In 2016 having discovered so much about the history of glass manufacturing in Ancoats and as part of the Manchester Histories Festival 2016, the Ancoats Dispensary Trust held an exhibition at Bridge 5 Mill in Ancoats. The exhibition was so successful it was extended from 4 days to 2 weeks.
As early as 1785 Imison and King established a ‘glass house’ on Newton Lane. Although short-lived the 19th century saw a concentration of the glass industry in Ancoats and by its heyday in the last quarter of the century there were nine glass works in production throughout the district. It was agreed that as part of the Ancoats Dispensary Trust’s Business Plan to establish an economic and sustainable model within the Dispensary, and in keeping with the ‘heritage’ aspect of Ancoats for translation into the 21st century, a small glasswork on the ground floor of the Dispensary should be explored. Historic connections of glassblowing within Ancoats meant that there was a level of support for the idea. Technical feasibility studies were carried out by two UK glass-makers. One provided the technical implications and the other the community possibilities.
Our thinking at the time was that the Heritage Lottery Fund would accept the proposal as it met the following criteria:-
- Put Ancoats on the international glass-making map
- Encourage creative opportunities for all
- Be sustainable
- Improve the neighbourhood
- Increase footfall into Ancoats
- Improve well-being
- Become an education resource
- Offer glass-making workshops
The Dispensary would once again become a ‘working building’. Unfortunately, despite the reports providing the potential of locating a glass blowing studio on the ground floor, it was felt the predominant issue was the heavy servicing requirements and that the technical implications on the whole of the building would create difficulties. It was, however, felt that the exhibition of glass for the Manchester Histories Festival should go ahead.
Contact was made with Manchester City Art Gallery as a few years earlier they had held a small exhibition of Ancoats Glass. Access to records, photographs and permission to use these items as part of the Manchester Histories Festival was granted. Warrington Art Gallery had recently hosted a talk about the glass industry in Warrington and by making contact with the person who had given the presentation, it was discovered that the glassmakers of Ancoats originally came from Warrington. We met with the presenter who agreed to contribute on behalf of the Society of Glassmakers to our exhibition. On discovering that ancestors of the early glassmakers were alive and well and living in Flixton, we contacted the family who very generously offered their help with loaning us exhibits and a history of their ancestry. Visits were made to Manchester Metropolitan University to view their glass furnace, the equipment required and to hear how the students studying glass had to travel to St. Helens to use the only other furnace in the region once they had graduated from Manchester. Pieces of glass and some tools were loaned to ADT for the purposes of the exhibition.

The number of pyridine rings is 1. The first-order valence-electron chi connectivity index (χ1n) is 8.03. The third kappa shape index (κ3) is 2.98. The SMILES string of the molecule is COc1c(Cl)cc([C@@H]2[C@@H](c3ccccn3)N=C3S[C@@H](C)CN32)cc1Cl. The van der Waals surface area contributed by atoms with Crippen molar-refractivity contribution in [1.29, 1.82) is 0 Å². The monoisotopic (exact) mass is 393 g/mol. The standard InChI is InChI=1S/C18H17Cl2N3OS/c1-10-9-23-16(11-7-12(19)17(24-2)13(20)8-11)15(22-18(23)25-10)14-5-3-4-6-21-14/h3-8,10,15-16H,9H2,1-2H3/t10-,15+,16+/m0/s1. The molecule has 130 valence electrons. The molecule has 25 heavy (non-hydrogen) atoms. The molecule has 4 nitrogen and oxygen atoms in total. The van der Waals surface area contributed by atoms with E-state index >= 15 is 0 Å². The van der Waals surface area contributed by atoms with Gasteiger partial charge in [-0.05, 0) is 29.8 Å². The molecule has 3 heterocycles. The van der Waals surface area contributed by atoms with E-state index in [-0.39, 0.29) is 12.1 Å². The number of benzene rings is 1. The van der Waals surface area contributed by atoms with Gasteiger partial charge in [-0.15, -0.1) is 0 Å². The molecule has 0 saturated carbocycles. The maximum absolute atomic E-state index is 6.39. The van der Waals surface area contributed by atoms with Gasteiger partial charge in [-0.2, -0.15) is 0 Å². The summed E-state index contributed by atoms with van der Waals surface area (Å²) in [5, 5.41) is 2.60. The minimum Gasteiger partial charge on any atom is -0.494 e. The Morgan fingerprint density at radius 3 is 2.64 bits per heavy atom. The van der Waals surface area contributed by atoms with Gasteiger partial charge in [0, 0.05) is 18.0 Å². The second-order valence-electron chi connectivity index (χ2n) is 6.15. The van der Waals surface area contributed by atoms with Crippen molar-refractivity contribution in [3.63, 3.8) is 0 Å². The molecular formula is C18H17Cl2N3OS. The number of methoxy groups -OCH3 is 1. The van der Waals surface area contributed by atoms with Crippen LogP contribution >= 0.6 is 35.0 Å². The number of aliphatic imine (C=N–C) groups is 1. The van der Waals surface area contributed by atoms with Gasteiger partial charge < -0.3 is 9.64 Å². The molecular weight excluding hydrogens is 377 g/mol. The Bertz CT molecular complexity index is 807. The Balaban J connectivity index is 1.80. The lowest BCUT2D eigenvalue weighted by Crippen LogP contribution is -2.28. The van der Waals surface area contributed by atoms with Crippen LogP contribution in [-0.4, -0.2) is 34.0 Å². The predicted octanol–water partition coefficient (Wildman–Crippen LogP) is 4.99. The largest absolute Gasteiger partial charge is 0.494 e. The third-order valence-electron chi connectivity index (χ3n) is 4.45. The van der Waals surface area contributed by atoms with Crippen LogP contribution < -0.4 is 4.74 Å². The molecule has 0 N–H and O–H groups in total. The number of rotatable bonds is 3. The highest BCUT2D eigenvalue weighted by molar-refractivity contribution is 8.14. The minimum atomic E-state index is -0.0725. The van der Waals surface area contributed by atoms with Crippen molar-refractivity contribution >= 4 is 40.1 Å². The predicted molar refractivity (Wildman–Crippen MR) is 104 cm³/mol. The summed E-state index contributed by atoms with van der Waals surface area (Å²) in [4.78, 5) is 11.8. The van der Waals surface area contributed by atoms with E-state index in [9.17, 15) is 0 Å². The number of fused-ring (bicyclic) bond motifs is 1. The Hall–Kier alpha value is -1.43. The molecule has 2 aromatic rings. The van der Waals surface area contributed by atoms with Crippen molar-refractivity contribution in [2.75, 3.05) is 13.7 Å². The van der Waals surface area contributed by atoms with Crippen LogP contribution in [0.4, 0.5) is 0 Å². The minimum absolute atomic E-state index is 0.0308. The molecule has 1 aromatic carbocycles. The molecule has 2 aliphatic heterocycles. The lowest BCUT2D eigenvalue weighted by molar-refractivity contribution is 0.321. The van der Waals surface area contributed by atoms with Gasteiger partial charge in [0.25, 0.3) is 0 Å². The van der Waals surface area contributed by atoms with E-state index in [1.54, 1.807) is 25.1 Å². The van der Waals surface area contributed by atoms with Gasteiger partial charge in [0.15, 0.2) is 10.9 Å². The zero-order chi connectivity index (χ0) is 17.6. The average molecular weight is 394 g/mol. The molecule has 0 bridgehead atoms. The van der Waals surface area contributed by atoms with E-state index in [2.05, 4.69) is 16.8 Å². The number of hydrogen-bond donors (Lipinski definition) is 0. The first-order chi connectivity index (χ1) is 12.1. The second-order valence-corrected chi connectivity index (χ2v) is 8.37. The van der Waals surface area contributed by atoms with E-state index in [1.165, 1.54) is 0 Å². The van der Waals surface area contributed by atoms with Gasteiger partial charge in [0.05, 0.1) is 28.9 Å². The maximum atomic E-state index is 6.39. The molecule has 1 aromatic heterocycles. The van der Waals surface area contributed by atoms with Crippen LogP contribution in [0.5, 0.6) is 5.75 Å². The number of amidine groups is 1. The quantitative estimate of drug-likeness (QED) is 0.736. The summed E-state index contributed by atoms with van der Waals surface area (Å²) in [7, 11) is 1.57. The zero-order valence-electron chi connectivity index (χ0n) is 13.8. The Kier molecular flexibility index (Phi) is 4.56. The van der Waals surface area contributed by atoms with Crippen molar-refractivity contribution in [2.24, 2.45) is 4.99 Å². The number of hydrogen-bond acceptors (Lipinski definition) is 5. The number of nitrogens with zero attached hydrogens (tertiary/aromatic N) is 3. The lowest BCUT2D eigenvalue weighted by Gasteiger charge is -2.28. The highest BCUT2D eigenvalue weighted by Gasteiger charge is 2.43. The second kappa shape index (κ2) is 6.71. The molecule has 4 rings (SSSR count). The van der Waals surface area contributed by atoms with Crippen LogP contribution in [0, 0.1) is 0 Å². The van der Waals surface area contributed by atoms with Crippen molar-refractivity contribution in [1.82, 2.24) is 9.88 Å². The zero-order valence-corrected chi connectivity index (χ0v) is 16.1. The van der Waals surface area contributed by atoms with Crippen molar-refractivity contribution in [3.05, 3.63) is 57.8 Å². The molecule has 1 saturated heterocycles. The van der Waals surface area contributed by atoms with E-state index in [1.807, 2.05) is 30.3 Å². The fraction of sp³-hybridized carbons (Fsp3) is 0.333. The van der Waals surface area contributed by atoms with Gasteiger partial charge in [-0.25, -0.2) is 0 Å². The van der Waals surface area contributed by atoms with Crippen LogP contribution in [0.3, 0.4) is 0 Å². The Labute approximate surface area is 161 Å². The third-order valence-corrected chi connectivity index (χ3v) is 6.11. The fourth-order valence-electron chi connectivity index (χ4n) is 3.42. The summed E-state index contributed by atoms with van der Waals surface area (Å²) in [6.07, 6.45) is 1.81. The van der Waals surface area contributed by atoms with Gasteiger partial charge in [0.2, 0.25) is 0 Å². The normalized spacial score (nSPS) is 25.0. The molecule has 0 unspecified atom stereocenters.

The 1851 Great Exhibition was held at Crystal Palace, London
The above 2 images demonstrate the skills of the Ancoats glassmakers when they exhibited these items at the Great Exhibition in 1851 For over a century the Ancoats glass industry thrived. Ancoats had produced much of Manchester’s glass, from elaborate swan-shaped vases to more humble jugs and bottles as well as a huge range of industrial glassware required by chemical firms.
In the ‘Industry of All Nations’ section of the 1851 exhibition catalogue there appears the following comment:-
“One is apt to associate the manufacturing productions of Manchester with cotton and calicoes and surprise is expressed at seeing an exhibition of beautiful glass work emanating from that busy town. It is not generally known that not less than twenty-five tons of flint glass are produced weekly in Manchester”.
The glass cutters from Bohemia were extremely skilled in engraving as well as cutting. One particular glass cutter came to Manchester to work for Andrew Ker in the Prussia Street Flint Glass Works. His name was William Florian Pohl. The Manchester Town Hall Goblet was engraved by Pohl and presented to the Lord Mayor in 1877. The goblet itself can be viewed at the Town Hall by appointment
Also dating from 1848, an advert appeared in the London Times from Molineaux & Webb, advertising for “a first-rate glass engraver. A Bohemian would be preferred.”
Bridge 5 Venue </img> </img> </img> </img>
Contemporary glass on loan from Manchester Metropolitan University
Images of glass exhibits kindly loaned by The Manchester Glass Society to Ancoats Dispensary Trust specifically for ADT’s contribution to the Manchester Histories Festival 2016. </img> </img> </img> </img> </img> </img> </img> </img> </img> </img>
Old glass-making tools
New glass-making tools